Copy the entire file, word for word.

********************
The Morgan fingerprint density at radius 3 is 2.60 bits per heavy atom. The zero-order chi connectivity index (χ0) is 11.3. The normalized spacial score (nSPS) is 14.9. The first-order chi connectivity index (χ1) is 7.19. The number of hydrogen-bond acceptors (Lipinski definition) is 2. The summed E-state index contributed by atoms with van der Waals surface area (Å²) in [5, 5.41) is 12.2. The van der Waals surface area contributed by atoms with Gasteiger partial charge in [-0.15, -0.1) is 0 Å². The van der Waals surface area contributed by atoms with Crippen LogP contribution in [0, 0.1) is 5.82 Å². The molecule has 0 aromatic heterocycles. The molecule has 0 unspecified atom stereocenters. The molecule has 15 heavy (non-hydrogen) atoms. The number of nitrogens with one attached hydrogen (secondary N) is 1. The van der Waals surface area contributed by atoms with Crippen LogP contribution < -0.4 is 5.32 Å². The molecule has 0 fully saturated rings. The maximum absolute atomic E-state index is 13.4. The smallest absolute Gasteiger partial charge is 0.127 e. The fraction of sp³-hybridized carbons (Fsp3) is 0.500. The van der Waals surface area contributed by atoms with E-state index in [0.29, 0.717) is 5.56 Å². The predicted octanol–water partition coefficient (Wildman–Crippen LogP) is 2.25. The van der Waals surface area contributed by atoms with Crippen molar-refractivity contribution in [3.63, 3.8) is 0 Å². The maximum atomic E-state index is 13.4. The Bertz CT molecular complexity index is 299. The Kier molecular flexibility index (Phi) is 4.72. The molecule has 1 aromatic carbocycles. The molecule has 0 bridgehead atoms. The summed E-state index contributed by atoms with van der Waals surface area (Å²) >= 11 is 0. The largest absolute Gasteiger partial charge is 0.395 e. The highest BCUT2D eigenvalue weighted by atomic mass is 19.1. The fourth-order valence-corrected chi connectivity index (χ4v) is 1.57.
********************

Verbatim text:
The Morgan fingerprint density at radius 3 is 2.60 bits per heavy atom. The zero-order chi connectivity index (χ0) is 11.3. The normalized spacial score (nSPS) is 14.9. The first-order chi connectivity index (χ1) is 7.19. The number of hydrogen-bond acceptors (Lipinski definition) is 2. The summed E-state index contributed by atoms with van der Waals surface area (Å²) in [5, 5.41) is 12.2. The van der Waals surface area contributed by atoms with Gasteiger partial charge in [-0.15, -0.1) is 0 Å². The van der Waals surface area contributed by atoms with Crippen LogP contribution in [0, 0.1) is 5.82 Å². The molecule has 0 aromatic heterocycles. The molecule has 0 unspecified atom stereocenters. The molecule has 15 heavy (non-hydrogen) atoms. The number of nitrogens with one attached hydrogen (secondary N) is 1. The van der Waals surface area contributed by atoms with Crippen LogP contribution < -0.4 is 5.32 Å². The molecule has 0 fully saturated rings. The maximum absolute atomic E-state index is 13.4. The smallest absolute Gasteiger partial charge is 0.127 e. The fraction of sp³-hybridized carbons (Fsp3) is 0.500. The van der Waals surface area contributed by atoms with E-state index in [0.29, 0.717) is 5.56 Å². The predicted octanol–water partition coefficient (Wildman–Crippen LogP) is 2.25. The van der Waals surface area contributed by atoms with Crippen molar-refractivity contribution in [3.63, 3.8) is 0 Å². The maximum atomic E-state index is 13.4. The Bertz CT molecular complexity index is 299. The Kier molecular flexibility index (Phi) is 4.72. The molecule has 1 aromatic carbocycles. The molecule has 0 bridgehead atoms. The summed E-state index contributed by atoms with van der Waals surface area (Å²) >= 11 is 0. The largest absolute Gasteiger partial charge is 0.395 e. The highest BCUT2D eigenvalue weighted by atomic mass is 19.1. The fourth-order valence-corrected chi connectivity index (χ4v) is 1.57.